Pat Reeder inducted into Journalism Hall of Fame | News
Thirty-six years of striving for honest, unbiased, and sincere writing landed a local journalist in the Oklahoma Journalism Hall of Fame.
Former Claremore Daily Progress editor Pat Reeder will be inducted into the Oklahoma Journalism Hall of Fame in April.
Upon hearing that she had been selected, Reeder said she felt unworthy.
“While I was at the paper, I was surrounded by people who were good writers, good workers, and I always thought that all the rewards we got were the rewards we got from our readers,” he said. she declared.
Reeder said she learned to always be honest and open to her contacts.
“We had the respect of our readers,” she said.
She focused on telling a story – instead of focusing on who, what, where, when and why.
“I threw that out the window when the first good writer came to me,” she said.
Reeder said she writes her stories as if she were telling them to a friend or relative.
Barbara Hoberock, a writer from the World Capitol Office in Tulsa, is on the Journalism Hall of Fame selection committee and has worked with Pat Reeder.
“Pat has done so much for journalists and for the company over the years,” Hoberock said. “It was very exciting to see her nominated and selected.”
Hoberock said she was a freshman at Oklahoma State University and sent in internship applications.
“She was the only one who responded,” she said.
Hoberock was hired as an intern, and when she graduated from OSU, Reeder offered her a job.
“She was just a wonderful mentor to me,” Hoberock said.
Hoberock said they would review his copy line by line and Reeder would make great suggestions on how to improve.
“She said to me once, and this is a paraphrase, she said ‘You’re a really good reporter, but you have to work on the turnaround,'” she said. “It was helpful.”
Hoberock said Reeder does everything from story writing and editing to office management and dealing with politicians.
“When I was there, she was the heart and soul of that newspaper,” Hoberock said.
Hoberock said it was well deserved.
“It was so nice to see her because she’s like family — most people can’t say that about their editors, but she was amazing,” she said.
Reeder’s career began in 1968 when Donn Dodd hired her as a reporter.
“I told him, ‘All I ever wanted to do was work for a newspaper,'” she said.
Reeder’s first contact with the newspaper world came during her freshman year of high school—she wrapped the Nowata newspaper in plain envelopes and wrote a column for teens.
“I always knew exactly what I wanted to be,” she said.
Reeder said she grew up in Nowata and her family took all the magazines and newspapers.
“It’s just something we did,” she said. “We were interested in the news back home.”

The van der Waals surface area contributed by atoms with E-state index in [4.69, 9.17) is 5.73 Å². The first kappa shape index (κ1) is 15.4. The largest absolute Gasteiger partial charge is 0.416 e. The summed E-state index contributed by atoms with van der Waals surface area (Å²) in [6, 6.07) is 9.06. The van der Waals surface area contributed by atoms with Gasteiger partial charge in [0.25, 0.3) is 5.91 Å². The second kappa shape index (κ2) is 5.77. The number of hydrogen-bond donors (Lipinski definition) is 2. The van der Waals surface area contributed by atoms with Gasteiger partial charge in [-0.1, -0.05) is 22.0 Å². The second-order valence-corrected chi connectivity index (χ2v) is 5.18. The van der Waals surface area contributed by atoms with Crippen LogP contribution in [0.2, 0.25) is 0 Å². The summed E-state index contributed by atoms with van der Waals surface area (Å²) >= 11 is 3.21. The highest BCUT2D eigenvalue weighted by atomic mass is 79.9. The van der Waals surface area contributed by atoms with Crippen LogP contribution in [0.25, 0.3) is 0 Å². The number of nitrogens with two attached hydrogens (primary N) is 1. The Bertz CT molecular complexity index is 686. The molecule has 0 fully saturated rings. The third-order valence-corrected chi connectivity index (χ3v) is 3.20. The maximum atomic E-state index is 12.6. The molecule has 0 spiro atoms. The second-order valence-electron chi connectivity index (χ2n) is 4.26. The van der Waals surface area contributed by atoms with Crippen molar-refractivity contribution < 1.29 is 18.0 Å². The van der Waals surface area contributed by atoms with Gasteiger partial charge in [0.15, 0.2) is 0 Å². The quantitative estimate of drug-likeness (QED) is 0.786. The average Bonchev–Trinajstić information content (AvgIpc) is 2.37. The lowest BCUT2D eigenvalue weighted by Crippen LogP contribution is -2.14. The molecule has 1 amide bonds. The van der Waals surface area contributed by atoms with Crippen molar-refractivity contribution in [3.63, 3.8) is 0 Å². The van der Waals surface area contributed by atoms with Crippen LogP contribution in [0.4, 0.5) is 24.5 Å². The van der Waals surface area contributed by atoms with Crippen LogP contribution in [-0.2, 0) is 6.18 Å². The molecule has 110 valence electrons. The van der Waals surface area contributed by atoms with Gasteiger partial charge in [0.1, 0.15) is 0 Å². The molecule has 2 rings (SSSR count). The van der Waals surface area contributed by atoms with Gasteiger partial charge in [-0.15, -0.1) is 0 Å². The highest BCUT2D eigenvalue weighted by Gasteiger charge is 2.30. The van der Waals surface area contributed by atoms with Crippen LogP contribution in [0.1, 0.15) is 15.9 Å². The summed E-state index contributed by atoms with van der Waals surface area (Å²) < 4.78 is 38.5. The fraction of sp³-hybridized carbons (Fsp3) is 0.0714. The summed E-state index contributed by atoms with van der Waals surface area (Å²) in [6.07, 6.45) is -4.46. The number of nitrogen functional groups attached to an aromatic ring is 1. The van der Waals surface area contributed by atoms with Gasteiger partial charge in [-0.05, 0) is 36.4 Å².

The desire to work for a newspaper brought her to college in Coffeyville where she took classes and learned journalism.
Reeder was excited to get out of school and into the field. She thought she could waltz into the Coffeyville Journal and get a job because she knew the owner.
“Boy, has my bubble ever burst,” she said. “He told me how proud he was that I came to Coffeyville and was interested in the Journal, but he said, ‘You know, we already have a woman on our team.'”
Reeder moved to Claremore in 1965 and worked in Tulsa at a friends optical business
“I thought my journalism — I thought it was over,” she said.
It was then that she was advised by one of the Gordon brothers to meet Dodd – who helped launch her career in journalism.
Reeder never let her gender hold her back.
“I couldn’t,” she said. “I had two boys to support.”
Reeder said sometimes men question his authority to write about certain things that were said in a public meeting.
“These men had no control over me,” she says.
Reeder said the men in management were supportive of her.
“I had two of the best publishers in the state,” she said. “They were good reporters, but they never interfered with the newsroom.”
Reeder said that at the time she was named editor, there were only two female editors in the state – whose parents did not own the newspaper.
Looking back throughout her career, Reeder said many stories were told with her, but one in particular was the murder of Laura Long.
“Laura Long’s murder changed the way we do things,” she said.
Reeder said Laura’s parents came to tell her she was missing and the FBI and police told her to wait 24 hours. Reeder encouraged parents to wait.
“Before 24 hours was up I was called to take pictures of his body in a ditch,” she said. “After that, I said I would never wait again.”
Reeder said she learned from everyone she worked with — whether it was the sheriff and police chief or other reporters under her command.
“I made so many friends,” she says. “They knew they could count on me to write a story that would be true.”